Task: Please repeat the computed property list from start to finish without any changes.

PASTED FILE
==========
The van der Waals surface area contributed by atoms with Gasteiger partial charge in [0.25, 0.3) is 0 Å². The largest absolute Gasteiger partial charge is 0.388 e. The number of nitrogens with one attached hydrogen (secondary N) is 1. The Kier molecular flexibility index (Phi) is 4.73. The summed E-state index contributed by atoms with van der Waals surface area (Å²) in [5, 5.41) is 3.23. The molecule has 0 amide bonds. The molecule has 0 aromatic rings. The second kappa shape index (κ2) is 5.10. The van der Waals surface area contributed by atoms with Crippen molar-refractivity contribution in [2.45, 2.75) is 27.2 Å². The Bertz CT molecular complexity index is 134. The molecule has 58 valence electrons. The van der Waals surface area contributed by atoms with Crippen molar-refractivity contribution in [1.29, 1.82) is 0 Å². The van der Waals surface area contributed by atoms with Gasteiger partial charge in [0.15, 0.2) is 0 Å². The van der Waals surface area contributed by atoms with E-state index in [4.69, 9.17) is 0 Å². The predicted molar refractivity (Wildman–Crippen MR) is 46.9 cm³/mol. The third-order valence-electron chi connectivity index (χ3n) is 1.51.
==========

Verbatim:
The van der Waals surface area contributed by atoms with Gasteiger partial charge in [0.25, 0.3) is 0 Å². The largest absolute Gasteiger partial charge is 0.388 e. The number of nitrogens with one attached hydrogen (secondary N) is 1. The Kier molecular flexibility index (Phi) is 4.73. The summed E-state index contributed by atoms with van der Waals surface area (Å²) in [5, 5.41) is 3.23. The molecule has 0 amide bonds. The molecule has 0 aromatic rings. The second kappa shape index (κ2) is 5.10. The van der Waals surface area contributed by atoms with Crippen molar-refractivity contribution in [2.45, 2.75) is 27.2 Å². The Bertz CT molecular complexity index is 134. The molecule has 58 valence electrons. The van der Waals surface area contributed by atoms with Crippen molar-refractivity contribution in [1.29, 1.82) is 0 Å². The van der Waals surface area contributed by atoms with Gasteiger partial charge in [0.15, 0.2) is 0 Å². The van der Waals surface area contributed by atoms with E-state index in [4.69, 9.17) is 0 Å². The predicted molar refractivity (Wildman–Crippen MR) is 46.9 cm³/mol. The third-order valence-electron chi connectivity index (χ3n) is 1.51.